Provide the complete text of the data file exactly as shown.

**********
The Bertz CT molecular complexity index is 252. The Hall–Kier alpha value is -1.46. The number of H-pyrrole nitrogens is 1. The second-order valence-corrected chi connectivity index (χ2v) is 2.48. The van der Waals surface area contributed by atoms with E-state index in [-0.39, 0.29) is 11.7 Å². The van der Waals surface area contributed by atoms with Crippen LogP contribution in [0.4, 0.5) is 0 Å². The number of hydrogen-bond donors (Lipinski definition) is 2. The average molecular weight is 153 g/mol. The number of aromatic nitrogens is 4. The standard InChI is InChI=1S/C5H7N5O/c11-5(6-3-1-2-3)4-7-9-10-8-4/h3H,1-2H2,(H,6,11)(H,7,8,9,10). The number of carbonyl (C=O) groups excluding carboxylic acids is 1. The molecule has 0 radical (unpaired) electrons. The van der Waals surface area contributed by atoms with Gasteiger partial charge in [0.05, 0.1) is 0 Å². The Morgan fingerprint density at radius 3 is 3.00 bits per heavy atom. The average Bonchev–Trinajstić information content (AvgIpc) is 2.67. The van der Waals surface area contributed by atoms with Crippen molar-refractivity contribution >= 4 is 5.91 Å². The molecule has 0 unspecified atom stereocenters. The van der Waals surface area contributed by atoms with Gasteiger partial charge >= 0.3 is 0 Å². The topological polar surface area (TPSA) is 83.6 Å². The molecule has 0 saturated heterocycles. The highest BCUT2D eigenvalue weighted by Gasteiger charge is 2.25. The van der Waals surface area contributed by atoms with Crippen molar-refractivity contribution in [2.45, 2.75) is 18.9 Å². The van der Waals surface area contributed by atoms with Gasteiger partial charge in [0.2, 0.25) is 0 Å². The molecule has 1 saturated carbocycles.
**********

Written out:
The Bertz CT molecular complexity index is 252. The Hall–Kier alpha value is -1.46. The number of H-pyrrole nitrogens is 1. The second-order valence-corrected chi connectivity index (χ2v) is 2.48. The van der Waals surface area contributed by atoms with E-state index in [-0.39, 0.29) is 11.7 Å². The van der Waals surface area contributed by atoms with Crippen LogP contribution in [0.4, 0.5) is 0 Å². The number of hydrogen-bond donors (Lipinski definition) is 2. The average molecular weight is 153 g/mol. The number of aromatic nitrogens is 4. The standard InChI is InChI=1S/C5H7N5O/c11-5(6-3-1-2-3)4-7-9-10-8-4/h3H,1-2H2,(H,6,11)(H,7,8,9,10). The number of carbonyl (C=O) groups excluding carboxylic acids is 1. The molecule has 0 radical (unpaired) electrons. The van der Waals surface area contributed by atoms with Gasteiger partial charge in [0.05, 0.1) is 0 Å². The Morgan fingerprint density at radius 3 is 3.00 bits per heavy atom. The average Bonchev–Trinajstić information content (AvgIpc) is 2.67. The van der Waals surface area contributed by atoms with Crippen molar-refractivity contribution >= 4 is 5.91 Å². The molecule has 0 unspecified atom stereocenters. The van der Waals surface area contributed by atoms with Gasteiger partial charge >= 0.3 is 0 Å². The topological polar surface area (TPSA) is 83.6 Å². The molecule has 0 saturated heterocycles. The highest BCUT2D eigenvalue weighted by Gasteiger charge is 2.25. The van der Waals surface area contributed by atoms with Crippen molar-refractivity contribution in [2.45, 2.75) is 18.9 Å². The van der Waals surface area contributed by atoms with Gasteiger partial charge in [0.2, 0.25) is 0 Å². The molecule has 1 saturated carbocycles.